Can excessive rainfall prematurely kill the wheat crop in parts of Kansas and Oklahoma?

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Parts of central Kansas and northern Oklahoma received as much as 10.23 inches of rainfall in the last 7 days (Figure1). Excessive rainfall caused flooded fields in the region from Harper to Cherokee counties in southern Kansas and from McPherson to Miami counties in central and east central Kansas (Figure 2).

Figure 1. Accumulated precipitation for the week ending May 24, 2019. Map from Midwest Regional Climate Center.

Figure 2. Flooded wheat field in Barton Co, Kansas. Photo taken on May 21, 2019 by Alicia Boor, Cottonwood Extension District Agent.

The recent, historical rainfall events will absolutely negatively impact the wheat crop in central Kansas and Oklahoma. Low-lying field areas, such as terrace channels and old plow furrows, had already caused premature death of the crop due to saturated soil conditions even prior to this most recent rain (Figure 3). This week, other low-lying areas of fields started to turn white due to saturated soil conditions (Figure 4). Damage from flooding will be the most immediately observable impact of the recent rain, but saturated soil conditions will negatively impact yield even in areas that are not flooded.

Figure 3. Low-lying areas were already saturated prior to the recent excessive rains in parts of central Kansas and Oklahoma. Photo taken in Marion County, Kansas, on May 3, 2019, by Romulo Lollato, K-State Wheat Specialist.

Figure 4. Low-lying areas of the fields started to turn white in central Kansas due to saturated soil conditions. Photo taken in south-central Kansas on May 22, 2019 by Erick DeWolf, Extension Wheat Pathologist, Kansas State University.

The amount of damage from flooding depends on the amount of time the crop was under water and the growth stage of the crop. Wheat that was covered by standing water more than 24 hours is the greatest concern. Wheat in the later stages of kernel development, such as into the soft dough stage or later, will likely see reduced test weight and an increase in shriveled or shrunken grains. This was the case for the majority of the Oklahoma wheat crop. For wheat that is further behind, such as fields just starting grain fill or not yet at grain filling, the injury will likely be greater and range from moderate damage to a complete loss. This would be the case for fields in central Kansas, which are about 10 to 15 days behind in development as compared to their normal course.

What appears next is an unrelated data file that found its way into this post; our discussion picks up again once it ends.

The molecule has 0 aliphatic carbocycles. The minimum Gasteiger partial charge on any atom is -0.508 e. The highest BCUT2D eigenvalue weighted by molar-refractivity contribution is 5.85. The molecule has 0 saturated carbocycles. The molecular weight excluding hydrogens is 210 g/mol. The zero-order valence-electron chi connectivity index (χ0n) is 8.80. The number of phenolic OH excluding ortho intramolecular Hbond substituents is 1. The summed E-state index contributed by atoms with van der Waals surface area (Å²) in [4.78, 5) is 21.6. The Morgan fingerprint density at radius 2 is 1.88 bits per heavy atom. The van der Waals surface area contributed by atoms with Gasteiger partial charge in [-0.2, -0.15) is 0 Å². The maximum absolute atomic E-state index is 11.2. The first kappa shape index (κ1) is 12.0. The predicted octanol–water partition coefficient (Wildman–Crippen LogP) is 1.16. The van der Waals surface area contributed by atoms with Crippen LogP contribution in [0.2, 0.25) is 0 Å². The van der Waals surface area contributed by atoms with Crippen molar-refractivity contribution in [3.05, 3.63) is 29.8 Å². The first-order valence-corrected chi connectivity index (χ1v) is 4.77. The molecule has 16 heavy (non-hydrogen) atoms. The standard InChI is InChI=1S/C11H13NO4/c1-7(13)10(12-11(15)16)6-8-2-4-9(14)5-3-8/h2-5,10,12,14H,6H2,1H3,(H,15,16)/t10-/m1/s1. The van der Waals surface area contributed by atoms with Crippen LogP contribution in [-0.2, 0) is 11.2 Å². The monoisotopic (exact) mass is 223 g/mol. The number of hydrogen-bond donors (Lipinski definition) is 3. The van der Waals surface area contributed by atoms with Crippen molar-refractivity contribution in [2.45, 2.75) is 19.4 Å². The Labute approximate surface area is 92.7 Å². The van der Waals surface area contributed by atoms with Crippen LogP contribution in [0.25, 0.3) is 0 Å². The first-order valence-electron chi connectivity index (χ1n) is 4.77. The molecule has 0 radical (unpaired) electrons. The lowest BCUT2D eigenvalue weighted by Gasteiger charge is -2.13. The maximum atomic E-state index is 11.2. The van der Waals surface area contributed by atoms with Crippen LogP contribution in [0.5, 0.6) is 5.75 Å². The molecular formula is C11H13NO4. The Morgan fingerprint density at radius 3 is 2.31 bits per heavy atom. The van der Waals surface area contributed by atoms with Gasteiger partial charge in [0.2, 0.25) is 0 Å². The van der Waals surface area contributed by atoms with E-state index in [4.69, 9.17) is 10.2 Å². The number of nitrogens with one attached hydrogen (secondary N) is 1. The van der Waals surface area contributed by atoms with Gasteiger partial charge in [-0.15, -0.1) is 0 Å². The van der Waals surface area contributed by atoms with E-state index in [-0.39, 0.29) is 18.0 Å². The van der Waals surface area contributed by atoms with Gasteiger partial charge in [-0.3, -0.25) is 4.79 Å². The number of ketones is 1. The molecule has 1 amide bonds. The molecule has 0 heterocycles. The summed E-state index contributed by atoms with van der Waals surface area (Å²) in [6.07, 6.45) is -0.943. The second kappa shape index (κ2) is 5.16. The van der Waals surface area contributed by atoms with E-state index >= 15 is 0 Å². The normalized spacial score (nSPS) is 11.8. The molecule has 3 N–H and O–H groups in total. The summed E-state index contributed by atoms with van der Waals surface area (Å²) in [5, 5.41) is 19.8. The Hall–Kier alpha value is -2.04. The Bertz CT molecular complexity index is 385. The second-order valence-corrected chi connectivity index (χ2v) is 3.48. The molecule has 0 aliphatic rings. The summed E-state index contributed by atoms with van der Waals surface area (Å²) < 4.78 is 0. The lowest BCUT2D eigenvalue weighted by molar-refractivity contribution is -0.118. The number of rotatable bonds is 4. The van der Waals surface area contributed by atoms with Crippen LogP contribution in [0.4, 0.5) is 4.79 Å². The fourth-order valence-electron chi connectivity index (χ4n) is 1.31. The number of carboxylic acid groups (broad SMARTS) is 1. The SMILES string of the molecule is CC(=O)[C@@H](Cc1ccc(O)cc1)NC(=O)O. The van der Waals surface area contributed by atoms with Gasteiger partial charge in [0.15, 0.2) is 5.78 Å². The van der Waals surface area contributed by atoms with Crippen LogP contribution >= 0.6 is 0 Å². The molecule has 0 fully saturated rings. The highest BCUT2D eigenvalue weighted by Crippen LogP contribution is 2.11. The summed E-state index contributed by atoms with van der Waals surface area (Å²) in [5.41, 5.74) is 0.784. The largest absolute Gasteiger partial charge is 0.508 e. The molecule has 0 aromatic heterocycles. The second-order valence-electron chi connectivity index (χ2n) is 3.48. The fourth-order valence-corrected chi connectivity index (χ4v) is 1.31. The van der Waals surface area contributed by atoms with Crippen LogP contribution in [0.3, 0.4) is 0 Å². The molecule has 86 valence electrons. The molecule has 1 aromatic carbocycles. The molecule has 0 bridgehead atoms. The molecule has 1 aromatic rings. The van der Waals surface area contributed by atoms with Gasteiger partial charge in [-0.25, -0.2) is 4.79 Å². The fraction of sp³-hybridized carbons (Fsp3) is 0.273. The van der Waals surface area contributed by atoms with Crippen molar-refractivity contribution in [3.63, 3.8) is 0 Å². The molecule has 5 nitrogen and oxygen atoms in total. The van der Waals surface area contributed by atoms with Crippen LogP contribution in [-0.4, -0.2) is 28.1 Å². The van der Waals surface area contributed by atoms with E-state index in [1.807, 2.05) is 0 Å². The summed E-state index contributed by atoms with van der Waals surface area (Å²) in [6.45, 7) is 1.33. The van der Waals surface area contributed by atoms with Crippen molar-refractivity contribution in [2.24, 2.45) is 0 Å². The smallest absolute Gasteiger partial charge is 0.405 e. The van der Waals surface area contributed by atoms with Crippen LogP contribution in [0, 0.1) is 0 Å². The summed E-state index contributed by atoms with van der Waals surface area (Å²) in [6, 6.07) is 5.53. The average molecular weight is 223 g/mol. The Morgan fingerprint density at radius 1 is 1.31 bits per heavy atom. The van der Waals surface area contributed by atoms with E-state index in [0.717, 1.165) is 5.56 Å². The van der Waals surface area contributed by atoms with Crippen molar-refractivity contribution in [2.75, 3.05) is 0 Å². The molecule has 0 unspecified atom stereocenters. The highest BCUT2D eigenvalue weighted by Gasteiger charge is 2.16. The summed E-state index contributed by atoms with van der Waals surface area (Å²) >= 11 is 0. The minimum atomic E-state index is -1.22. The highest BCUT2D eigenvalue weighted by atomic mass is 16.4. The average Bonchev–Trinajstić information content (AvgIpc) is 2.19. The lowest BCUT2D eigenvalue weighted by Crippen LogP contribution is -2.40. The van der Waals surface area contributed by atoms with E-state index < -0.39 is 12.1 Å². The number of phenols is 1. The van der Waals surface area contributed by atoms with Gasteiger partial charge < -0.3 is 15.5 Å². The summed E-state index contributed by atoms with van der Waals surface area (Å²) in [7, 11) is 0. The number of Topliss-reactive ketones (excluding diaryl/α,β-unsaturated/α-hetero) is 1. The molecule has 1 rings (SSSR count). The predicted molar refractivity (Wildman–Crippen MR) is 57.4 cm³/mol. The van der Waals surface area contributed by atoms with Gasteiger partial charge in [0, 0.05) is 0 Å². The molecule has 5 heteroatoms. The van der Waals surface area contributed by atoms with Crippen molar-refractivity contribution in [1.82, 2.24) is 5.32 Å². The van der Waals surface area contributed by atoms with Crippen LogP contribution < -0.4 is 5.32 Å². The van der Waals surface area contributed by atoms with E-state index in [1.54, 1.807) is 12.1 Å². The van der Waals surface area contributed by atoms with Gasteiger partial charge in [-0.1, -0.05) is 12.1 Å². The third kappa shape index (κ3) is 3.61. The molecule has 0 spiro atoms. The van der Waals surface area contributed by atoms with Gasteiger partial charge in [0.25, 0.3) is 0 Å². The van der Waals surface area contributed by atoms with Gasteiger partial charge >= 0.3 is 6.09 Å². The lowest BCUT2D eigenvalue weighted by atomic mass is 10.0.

Even fields that were not flooded did not escape weather-related injury. Top-heavy wheat plants and saturated soil conditions make fields prone to lodging this time of year, and there was a significant amount of lodging associated with the recent storms. Plants that are “kinked” or “broken” have little chance of recovery. Plants that are crooked or leaning might make a partial recovery and attempt to stand back upright. Wheat that was just beginning to head has a greater chance of recovery than wheat that was well into grain fill.

Lodging and excessive moisture can also worsen the incidence and severity of many fungal diseases. In south central Kansas, wheat varieties susceptible to stripe rust were showing 70-80% of flag leaf already compromised by the fungus where it was not sprayed with a foliar fungicide. These damp conditions, coupled with the cool temperatures, are near perfect for stripe rust development, so there is a chance it could cause serious yield losses for fields that escaped from the flooding.

All of these issues are going to require a field-by-field observation to determine the extent of damage. We know that the crop as a whole is negatively impacted, but the impacts are farm-specific. There is really nothing a producer can do at this point other than sit and wait. We should know a lot more in the next 7 to 10 days. There are not any products or spray applications we recommend at this time to assist in recovery from flooding or lodging. However, producers should continue to monitor fields for pests such as armyworms and make decisions based on pest thresholds and remaining yield potential.



Romulo Lollato, Extension Wheat and Forages Specialist

Erick DeWolf, Extension Wheat Pathologist

Jeff Edwards, Former Extension Small Grains Specialist, Oklahoma State University

Heath Sanders, SW Area Extension Agronomy Specialist, Oklahoma State University

Josh Bushong, NW Area Extension Agronomy Specialist, Oklahoma State University

Mary Knapp, Weather Data Library, Kansas State University

Tags:  precipitation wheat